Building Social Skills: Pre-School Playground Etiquette


Social skills typically start to develop in the playground. For young kids, this is the place where they learn to be with others. As they learn to interact with others, the foundation of a child’s personality is built.

When it comes to social skills, the earlier kids learn them, the better. And where better to learn them than at the playground? Here, children learn to communicate, share, and understand the nuances of human interaction. That’s why progressive early learning centres emphasise hands-on and play-based learning.

The importance of playground etiquette

More than just a set of rules, playground etiquette is a guide to developing interactions among young children. Playground etiquette can also create a safe and positive environment for children to play.

Playground etiquette helps teach children to develop the following:

  • Interaction with others in a social setting

Playgrounds are busy places. Here, children of all ages and backgrounds come together to play. The playground allows them to learn how to share, take turns, and resolve conflict peacefully.

  • Empathy and compassion

Children learn to see things from other people’s perspectives when playing together in playgrounds. They understand how their actions affect others by playing together. This helps them to develop empathy and compassion.

  • Cooperation and teamwork

Playground activities often require children to work together to achieve a common goal. Through these activities, they learn the importance of cooperation and teamwork.

  • Self-confidence and self-esteem

Learning new skills like climbing to the top of the jungle gym or going down the slide by themselves can boost their self-confidence and self-esteem.

Playground etiquette also helps to prepare children for the social and emotional challenges they’ll face in school and the workplace.

Basic playground rules every child should know

The playground rules may sound simple, but they lay the groundwork for a lifetime of positive interactions and mutual respect.

Some of these playground rules are the following:

  • Waiting for their turn for swings and sides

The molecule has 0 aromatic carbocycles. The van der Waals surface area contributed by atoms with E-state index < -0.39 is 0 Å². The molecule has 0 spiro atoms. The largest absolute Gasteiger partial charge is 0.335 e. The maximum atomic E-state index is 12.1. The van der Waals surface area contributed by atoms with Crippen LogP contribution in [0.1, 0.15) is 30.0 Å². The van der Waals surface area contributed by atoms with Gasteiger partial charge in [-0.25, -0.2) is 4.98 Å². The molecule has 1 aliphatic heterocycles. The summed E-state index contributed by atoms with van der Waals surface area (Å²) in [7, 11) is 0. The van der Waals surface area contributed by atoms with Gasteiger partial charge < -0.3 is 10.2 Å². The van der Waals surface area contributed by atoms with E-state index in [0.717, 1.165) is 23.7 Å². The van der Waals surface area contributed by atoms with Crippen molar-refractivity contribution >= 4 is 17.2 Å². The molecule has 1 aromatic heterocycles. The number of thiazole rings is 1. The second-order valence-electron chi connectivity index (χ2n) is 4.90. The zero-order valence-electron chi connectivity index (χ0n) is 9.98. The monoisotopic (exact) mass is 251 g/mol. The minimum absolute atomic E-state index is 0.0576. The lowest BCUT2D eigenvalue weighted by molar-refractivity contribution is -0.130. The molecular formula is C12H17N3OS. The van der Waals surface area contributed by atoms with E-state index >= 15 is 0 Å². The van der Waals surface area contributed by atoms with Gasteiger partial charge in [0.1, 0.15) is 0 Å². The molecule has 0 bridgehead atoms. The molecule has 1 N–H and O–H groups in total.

Just as we wait in line at the grocery stores, children learn the value of patience and fairness when they wait for their turn. For instance, seeing the joy on another child’s face as they slide down can make the wait worthwhile.

  • No pushing or shoving

A playground is a place of fun, not fear. While kids might engage in a little horseplay, kids should understand that pushing and shoving can hurt others. Learning about physical boundaries and the importance of kindness starts with a simple rule like this.

  • Using polite language

Encouraging children to use phrases like ‘please,’ ‘thank you,’ or ‘May I?’ is a good start to turn potential conflicts into constructive conversations. Imagine a kid asking, ‘May I play with you?’ instead of grabbing a toy. Such polite interactions can be the start of a friendship among kids.

  • Respecting personal space

Just as adults value their personal space, children, too, need theirs. Recognising and respecting this space ensures everyone feels safe and respected.

Simple rules such as these can create a harmonious playground environment. But perhaps the most important thing these rules teach them is empathy, which will help them learn how to understand and value what others feel.


Building social skills in the playground

Playgrounds are essential in any after-school program. They’re good for the children’s physical fitness but offer much more. In the playground, kids learn to work together, play fair, solve problems, and understand others. These lessons, once learned, can help build the foundation for a happy, well-adjusted adult.

Below are tips on how to teach social skills on the playground:

  • Make playgrounds for all

Playgrounds are for every kid. No matter their gender, race, age, or skill. If some can’t use the equipment, bring more. If they play a game, it should be for everyone. This way, they learn to be good to each other.

  • Speak kindly

A high five or a ‘Well done’ can change a kid’s day. Acknowledge them when they do good, like, ‘That was a great kick!’ Let them see you do it, so they’ll do it too. When they cheer for each other, they feel they belong. And that helps in class.

  • Step in when needed

Playgrounds can be wild. Sometimes, kids fight or say mean things. Some might feel left out. Watch for this. If you see trouble, warn them. If they don’t listen, give them a moment alone. They should know the playground is safe and no bad behaviour is okay.

  • Let them solve small problems

Kids will argue, like about who slides first or who leads the team. Let them solve it, maybe with Rock, Paper, and Scissors. They need to learn this by themselves.

  • Play with them

Some kids are shy. They want to play but can’t start. Join them. Turn the jump rope. Throw the dodgeball. When you play, they see they matter. And it’s more than just fun – it makes them trust you more.


Early social skills are an investment. They shape children, guiding them into adulthood with grace and understanding. These lessons learned on the playground stay with them, influencing careers, relationships, and personal growth.

Of course, the parents’ role is pivotal in developing a child’s social skills. Being there may not be enough, though; it’s vital to be involved too. Your guidance turns these playground lessons into lifelong virtues. Your child’s future self will thank you.

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